ADVANCED ENGINE TECHNOLOGY DRIVING CHANGES FOR GASOLINE OIL SPECIFICATIONS
Tightening fuel economy standards and the subsequent advances in engine technologies are pushing big changes in the passenger car motor oil (PCMO) market.
Increasingly strict regulations on fuel economy and emissions have pushed the automotive industry to develop smaller, more efficient engines. By 2020, industry experts predict that nearly every new vehicle will feature direct-injection technology (GDI), and the vast majority will be turbocharged (TGDI). The most recent corporate average fuel economy (CAFE) standards require a fleet-wide average of 54.5 mpg by 2025 in the United States, necessitating a 5 percent annual improvement.
These factors contribute to the following:
- Severe engine knock, also called lowspeed pre-ignition (LSPI)
- Increased engine temperatures • Compromised fuel injectors
- Greater overall stress and dependence on engine oil
Two new gasoline engine oil specifications are in development to address these issues: General Motors’ (GM)* proprietary dexos1™: 2015 and API SP/ILSAC GF-6.
Both specifications place a major focus on limiting the impact of low-speed pre-ignition (LSPI). This will be an essential feature of engine oil in the coming years. Similar to traditional engine knock, LSPI occurs when fuel/air spontaneously ignites prior to the spark ignition. The pressure created by this ill-timed combustion pushes down on the piston as the connecting rod and crankshaft work to move it upward. These conflicting forces can result in severe engine damage beyond that of typical engine knock. LSPI is an issue unique to newer turbocharged and GDI engines and occurs under low-speed and high-torque conditions. However, a properly formulated motor oil can prevent its effects.
GM’s second-generation dexos1 specification is a global specification that aims to standardize the quality of oil installed in GM vehicles regardless of location. Similar to the GF-6 specification, dexos1: 2015 will address fuel economy and LSPI. It will also include new tests unique to GM focused on oxidative thickening, piston deposits, turbocharger deposits and wear control. It is due to be released in late August 2017.
- Designed for 2011 model-year and newer engines
- Targets higher levels of performance in all areas
NEW DEXOS1: 2015 & ILSAC GF-6 SPECIFICATIONS
- Low speed pre-ignition protection preventing severe engine damage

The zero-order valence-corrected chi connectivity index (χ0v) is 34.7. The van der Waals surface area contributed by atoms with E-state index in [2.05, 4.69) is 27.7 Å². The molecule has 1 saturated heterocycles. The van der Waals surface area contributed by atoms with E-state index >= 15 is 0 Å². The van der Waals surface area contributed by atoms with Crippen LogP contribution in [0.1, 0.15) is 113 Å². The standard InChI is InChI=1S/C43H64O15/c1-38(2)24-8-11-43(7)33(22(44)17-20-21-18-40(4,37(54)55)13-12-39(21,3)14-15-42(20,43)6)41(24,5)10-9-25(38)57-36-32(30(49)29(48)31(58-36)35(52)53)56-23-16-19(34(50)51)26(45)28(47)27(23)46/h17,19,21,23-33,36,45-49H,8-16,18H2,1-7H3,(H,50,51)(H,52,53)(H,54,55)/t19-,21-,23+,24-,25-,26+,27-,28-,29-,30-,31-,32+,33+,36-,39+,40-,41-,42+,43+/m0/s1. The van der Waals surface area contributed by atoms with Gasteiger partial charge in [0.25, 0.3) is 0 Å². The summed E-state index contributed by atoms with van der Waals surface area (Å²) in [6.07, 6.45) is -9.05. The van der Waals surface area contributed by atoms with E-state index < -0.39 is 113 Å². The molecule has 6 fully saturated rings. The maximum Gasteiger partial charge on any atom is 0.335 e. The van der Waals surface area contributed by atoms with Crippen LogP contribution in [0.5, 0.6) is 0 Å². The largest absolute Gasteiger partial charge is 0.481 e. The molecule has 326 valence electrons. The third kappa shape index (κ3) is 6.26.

- Added piston deposit prevention for fuel economy and horsepower retention
- Improved turbocharger protection to prevent turbocoking and increase longevity
- Increased wear protection for maintaining like-new performance
- Increased sludge protection for cleaner engines
Replacing the ILSAC GF-5 specification, the primary focus of ILSAC GF-6 will be increased fuel economy, oil robustness and protecting GDI and TGDI engines from LSPI and timing-chain wear. The spec will be split into GF-6A and GF- 6B to accommodate the trend toward lower-viscosity oils. GF-6B will provide a new category of oil designed for newer vehicles that require low hightemperature/high-shear (HTHS) and viscosities of 0W-20 or less. GF-6 is expected to be released in mid-2019.
- GF-6A is designed for current modelyear engines and older requiring a traditional viscosity oil
- GF-6B is designed for newer engines requiring lower viscosity oil
The International Lubricant Standardization Approval Committee (ILSAC) is a partnership between U.S. and Japanese automobile manufacturers. ILSAC and the American Petroleum Institute (API) work in tandem to develop engine protection standards and fuel economy requirements. Oils displaying the API Certification Mark, or “Starburst,” meet these requirements.
As new requirements are revealed and the technology evolves, many standardized engine tests are being overhauled or replaced. GF-6 will feature at least six new engine tests while dexos1: 2015 will gain five. The tests encompass issues from low-temperature valvetrain wear (GF-6) to turbocharger deposits (dexos1: 2015).
AMSOIL Prepared for Change
AMSOIL Dealers can be well-assured that we will be ready for the implementation of the new specs with top-performing synthetic formulations. Details will be unveiled in upcoming issues of AMSOIL Magazine.